Chapter 4: Physical Database Layouts and Storage Management 79FIGURE 4-1 Using EM Database Control to edit tablespace characteristicsheading. In Figure 4-1, you have selected the XPORT tablespace; it is over 85 percent full, so youdecide to expand its size using a second datafile. This tablespace was originally created using thiscommand:create tablespace xport datafile /u02/oradata/xport.dbf size 150m; Rather than let the tablespace’s datafile autoextend, we will change the current size of thedatafile to 200MB from 150MB. By clicking the Edit button, you can see the characteristics of the XPORT tablespace, asshown in Figure 4-2. It is locally managed, permanent, and not a bigfile tablespace (i.e., it is asmallfile tablespace). At the bottom of the page is the single datafile for the XPORT tablespace, /u02/oradata/xport.dbf.
80 Oracle Database 11g DBA Handbook FIGURE 4-2 Tablespace characteristics With the only datafile in the XPORT tablespace selected, click the Edit button or click the datafile name itself, and you will see the Edit Tablespace: Edit Datafile page, shown in Figure 4-3, where you can change the size of the datafile. On this page, change the file size from 150MB to 200MB and click Continue. In Figure 4-4, you are back to the Edit Tablespace page. At this point, you can make the changes to the datafile by clicking Apply, cancel the changes by clicking Revert, or show the SQL to be executed by clicking Show SQL. Before committing the changes, it is often beneficial to review the SQL commands about to be executed by clicking the Show SQL button—it is a good way to brush up on your SQL command syntax! Here is the command that will be executed when you click Apply: ALTER DATABASE DATAFILE /u02/oradata/xport.dbf RESIZE 200M When you click Apply, Oracle changes the size of the datafile. The Edit Tablespace: XPORT page reflects the successful operation and the new size of the datafile, as you can see in Figure 4-5.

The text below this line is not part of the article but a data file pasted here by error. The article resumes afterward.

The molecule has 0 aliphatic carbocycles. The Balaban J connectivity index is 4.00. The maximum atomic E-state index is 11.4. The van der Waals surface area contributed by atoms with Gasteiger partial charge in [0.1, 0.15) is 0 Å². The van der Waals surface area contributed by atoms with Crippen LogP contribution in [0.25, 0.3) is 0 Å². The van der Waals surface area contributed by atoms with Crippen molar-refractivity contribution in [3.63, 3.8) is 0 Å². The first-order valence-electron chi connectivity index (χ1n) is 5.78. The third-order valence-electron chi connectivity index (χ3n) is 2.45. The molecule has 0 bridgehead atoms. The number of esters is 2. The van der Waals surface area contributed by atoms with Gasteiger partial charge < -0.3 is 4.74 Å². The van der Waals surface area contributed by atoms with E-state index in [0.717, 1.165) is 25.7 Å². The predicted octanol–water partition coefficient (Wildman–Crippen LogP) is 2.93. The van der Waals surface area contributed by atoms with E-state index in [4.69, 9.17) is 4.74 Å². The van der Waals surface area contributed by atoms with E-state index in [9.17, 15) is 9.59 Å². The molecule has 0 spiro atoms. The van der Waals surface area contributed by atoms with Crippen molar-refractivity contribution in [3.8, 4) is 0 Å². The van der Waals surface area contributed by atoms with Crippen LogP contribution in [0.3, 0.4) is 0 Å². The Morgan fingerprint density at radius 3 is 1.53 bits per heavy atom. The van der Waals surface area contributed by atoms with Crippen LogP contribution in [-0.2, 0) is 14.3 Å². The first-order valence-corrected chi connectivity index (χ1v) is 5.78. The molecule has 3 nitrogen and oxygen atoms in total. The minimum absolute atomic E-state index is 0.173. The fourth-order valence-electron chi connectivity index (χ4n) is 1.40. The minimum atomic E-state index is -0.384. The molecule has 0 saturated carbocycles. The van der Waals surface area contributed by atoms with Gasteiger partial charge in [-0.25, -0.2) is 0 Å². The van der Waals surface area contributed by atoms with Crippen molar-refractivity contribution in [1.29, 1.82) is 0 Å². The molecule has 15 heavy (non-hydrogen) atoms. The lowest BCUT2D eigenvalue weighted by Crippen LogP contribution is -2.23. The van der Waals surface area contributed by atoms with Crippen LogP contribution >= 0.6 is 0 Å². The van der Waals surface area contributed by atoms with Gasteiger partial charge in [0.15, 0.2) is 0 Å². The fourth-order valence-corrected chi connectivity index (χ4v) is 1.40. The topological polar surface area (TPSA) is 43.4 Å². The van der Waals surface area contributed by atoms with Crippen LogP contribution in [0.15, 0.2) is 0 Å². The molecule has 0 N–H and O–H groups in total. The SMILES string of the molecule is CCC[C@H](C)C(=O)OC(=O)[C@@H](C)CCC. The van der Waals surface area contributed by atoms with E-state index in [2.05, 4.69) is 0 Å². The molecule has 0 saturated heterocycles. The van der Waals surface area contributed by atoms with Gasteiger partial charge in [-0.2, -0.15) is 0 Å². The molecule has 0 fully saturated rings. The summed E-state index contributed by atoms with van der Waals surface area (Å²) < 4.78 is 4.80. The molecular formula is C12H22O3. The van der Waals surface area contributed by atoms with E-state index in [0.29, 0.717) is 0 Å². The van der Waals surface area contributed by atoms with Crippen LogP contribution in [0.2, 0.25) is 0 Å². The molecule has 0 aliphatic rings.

Chapter 4: Physical Database Layouts and Storage Management 81FIGURE 4-3 Editing a tablespace’s datafileFIGURE 4-4 Confirming datafile changes
82 Oracle Database 11g DBA Handbook FIGURE 4-5 Datafile resizing results Adding a Datafile to a Smallfile Tablespace Adding a datafile to a smallfile tablespace is just as easy as resizing a datafile using EM Database Control. In our preceding example, we expanded the datafile for the XPORT tablespace to 200MB. Because the file system (/u02) containing the datafile for the XPORT tablespace is now at capacity, you will have to turn off AUTOEXTEND on the existing datafile and then create a new datafile on a different file system. In Figure 4-6, you turn off AUTOEXTEND for the existing datafile by unchecking the check box in the Storage section. Here is the SQL command that is executed for this operation when you click Continue and then Apply: ALTER DATABASE DATAFILE /u02/oradata/xport.dbf AUTOEXTEND OFF; On the Tablespaces page in earlier Figure 4-1, select the radio button next to the XPORT tablespace, and click on the Edit button. You will see the page in Figure 4-7. Click the Add button in Figure 4-7 and you will see the page in Figure 4-8.